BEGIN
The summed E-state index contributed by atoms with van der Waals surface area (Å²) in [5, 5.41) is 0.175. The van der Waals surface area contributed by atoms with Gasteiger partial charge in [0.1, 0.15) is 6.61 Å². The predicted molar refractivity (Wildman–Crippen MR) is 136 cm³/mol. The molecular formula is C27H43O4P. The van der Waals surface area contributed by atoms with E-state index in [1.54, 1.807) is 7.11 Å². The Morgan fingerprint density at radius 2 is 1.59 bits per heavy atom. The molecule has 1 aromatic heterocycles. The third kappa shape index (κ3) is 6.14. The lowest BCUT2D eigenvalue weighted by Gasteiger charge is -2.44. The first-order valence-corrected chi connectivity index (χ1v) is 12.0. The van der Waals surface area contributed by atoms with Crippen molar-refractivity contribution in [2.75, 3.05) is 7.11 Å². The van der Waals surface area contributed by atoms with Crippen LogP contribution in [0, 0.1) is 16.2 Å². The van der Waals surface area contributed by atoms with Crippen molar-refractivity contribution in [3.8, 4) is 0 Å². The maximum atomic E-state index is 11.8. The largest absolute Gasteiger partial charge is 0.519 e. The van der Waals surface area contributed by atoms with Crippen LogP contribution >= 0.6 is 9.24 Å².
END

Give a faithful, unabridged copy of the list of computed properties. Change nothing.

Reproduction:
The summed E-state index contributed by atoms with van der Waals surface area (Å²) in [5, 5.41) is 0.175. The van der Waals surface area contributed by atoms with Gasteiger partial charge in [0.1, 0.15) is 6.61 Å². The predicted molar refractivity (Wildman–Crippen MR) is 136 cm³/mol. The molecular formula is C27H43O4P. The van der Waals surface area contributed by atoms with E-state index in [1.54, 1.807) is 7.11 Å². The Morgan fingerprint density at radius 2 is 1.59 bits per heavy atom. The molecule has 1 aromatic heterocycles. The third kappa shape index (κ3) is 6.14. The lowest BCUT2D eigenvalue weighted by Gasteiger charge is -2.44. The first-order valence-corrected chi connectivity index (χ1v) is 12.0. The van der Waals surface area contributed by atoms with Crippen molar-refractivity contribution in [2.75, 3.05) is 7.11 Å². The van der Waals surface area contributed by atoms with Crippen LogP contribution in [0, 0.1) is 16.2 Å². The van der Waals surface area contributed by atoms with Crippen molar-refractivity contribution in [3.8, 4) is 0 Å². The maximum atomic E-state index is 11.8. The largest absolute Gasteiger partial charge is 0.519 e. The van der Waals surface area contributed by atoms with Crippen LogP contribution >= 0.6 is 9.24 Å².